The nine-nation Organization of Eastern Caribbean States (OECS) will establish an umbrella body to oversee the highly controversial but cash-providing foreign dollars for local passport scheme arguing that it is better to harmonize the system than have individual islands do their own thing with all the global controversy swirling around it.
Antiguan Prime Minister Gaston Browne said this week that the time had come for a comprehensive review of the system given major hiccups in various countries about the Citizenship by Investment Program (CIP) where foreigners pay or invest specified sums to obtain a local passport and citizenship.
Several western nations have complained about the inability of the smaller nations to properly scrutinize the backgrounds of some of those applying as it has turned out that many have done so to escape criminal prosecutions back home.
Grenada, Dominica, Antigua, St. Kitts and St. Lucia all have active CIP schemes in place with applicants paying or investing up to $3M in real estate or other programs in the region in exchange for passports and citizenship awards. The fees in some countries are drastically lower.
“We have held discussions with the various leaders within the OECS, and they have all agreed it’s now for the technicians to put the logistics together to ensure there is full cooperation and harmonization going forward,” Browne told the local Observer Newspaper. “These things do not happen overnight, and when you are dealing with like five different countries, it will take some time to materialize.”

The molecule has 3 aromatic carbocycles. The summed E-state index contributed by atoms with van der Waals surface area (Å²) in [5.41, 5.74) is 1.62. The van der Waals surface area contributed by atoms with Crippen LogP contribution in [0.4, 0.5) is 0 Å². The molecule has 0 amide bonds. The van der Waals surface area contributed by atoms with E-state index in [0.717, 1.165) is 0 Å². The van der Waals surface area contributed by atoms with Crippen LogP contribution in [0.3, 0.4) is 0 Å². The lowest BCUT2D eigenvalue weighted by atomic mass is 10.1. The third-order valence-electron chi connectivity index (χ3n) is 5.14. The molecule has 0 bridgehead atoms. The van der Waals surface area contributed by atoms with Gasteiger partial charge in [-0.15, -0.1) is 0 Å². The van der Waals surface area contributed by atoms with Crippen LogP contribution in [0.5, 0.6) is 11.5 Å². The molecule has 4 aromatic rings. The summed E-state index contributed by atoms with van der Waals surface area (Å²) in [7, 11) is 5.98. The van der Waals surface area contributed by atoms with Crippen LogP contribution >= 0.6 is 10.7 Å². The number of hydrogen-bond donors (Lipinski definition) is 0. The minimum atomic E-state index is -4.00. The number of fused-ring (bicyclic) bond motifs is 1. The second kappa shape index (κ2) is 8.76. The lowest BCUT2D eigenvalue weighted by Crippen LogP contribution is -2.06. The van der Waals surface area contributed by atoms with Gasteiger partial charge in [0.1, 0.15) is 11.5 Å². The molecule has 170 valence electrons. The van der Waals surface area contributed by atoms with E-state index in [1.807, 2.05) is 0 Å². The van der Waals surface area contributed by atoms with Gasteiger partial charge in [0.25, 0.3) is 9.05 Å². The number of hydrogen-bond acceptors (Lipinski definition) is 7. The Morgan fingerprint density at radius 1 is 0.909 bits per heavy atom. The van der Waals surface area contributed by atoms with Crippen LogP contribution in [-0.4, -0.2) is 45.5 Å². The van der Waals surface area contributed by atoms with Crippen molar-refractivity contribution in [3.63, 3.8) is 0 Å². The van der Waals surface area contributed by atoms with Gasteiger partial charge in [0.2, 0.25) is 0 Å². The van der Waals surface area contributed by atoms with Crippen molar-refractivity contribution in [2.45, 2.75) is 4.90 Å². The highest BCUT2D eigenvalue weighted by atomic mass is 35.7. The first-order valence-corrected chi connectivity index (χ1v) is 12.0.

The Caribbean program took a tremendous hit several times this year especially when CBS’s famed 60 Minutes program took a comprehensive look at the CIP. It was particularly embarrassing when Dominican Opposition Leader Lennox Linton said that applicants to his country’s program “do not have to even set foot” on the island but could apply electronically. Many have also never even visited Dominica but travel on national passports and are citizens, eligible to live anywhere in the bloc of nations which allow for free movement of Caribbean nationals.
PM Browne, who was also featured on the 60 Minutes program says that a position paper is being drawn up at the moment and the OECS will meet in the very near future and make a determination on the way forward.
The Democratic National Alliance (DNA), a small party in Antigua planning to compete in general elections expected in early 2019, had suggested that authorities should proceed with a regional commission to govern the CIP, especially because some of the newer entrants the program have been reducing the minimum dollar investment ceiling to attract clients. ‘
Others like Antigua itself have reduced processing fees by up to 50 percent to make it easier and more attractive for foreigners to apply.
“The CIP remains a vexing issue for a majority of the public, yet the government has refused to listen to our concerns and recommendations,” said DNA Leader Joanne Massiah. “The DNA views the purported justification for the markdown as nothing more than the government’s ongoing practice to deceive the country. “It heightens suspicion as to why the government operates the CIP program with so much secrecy hat is eventually exposed.”
Of the major OECS nations, St. Vincent and the Grenadines under four-term Prime Minister Ralph Gonsalves has steadfastly refused to sign on, saying island citizenship is not for sale.
Many of the governments participating in the scheme have at one time or the other been forced to pull back passports and revoke citizenship of a few holders as these have run into problems with police once they land in other jurisdictions with state of the art criminal data base systems.
And just this week Prime Minister Keith Mitchell of Grenada was forced to deny an international blog story that one of the marketing firms for Grenada’s program had refunded $1M to a Ukrainian businessman after he was denied a diplomatic passport as promised.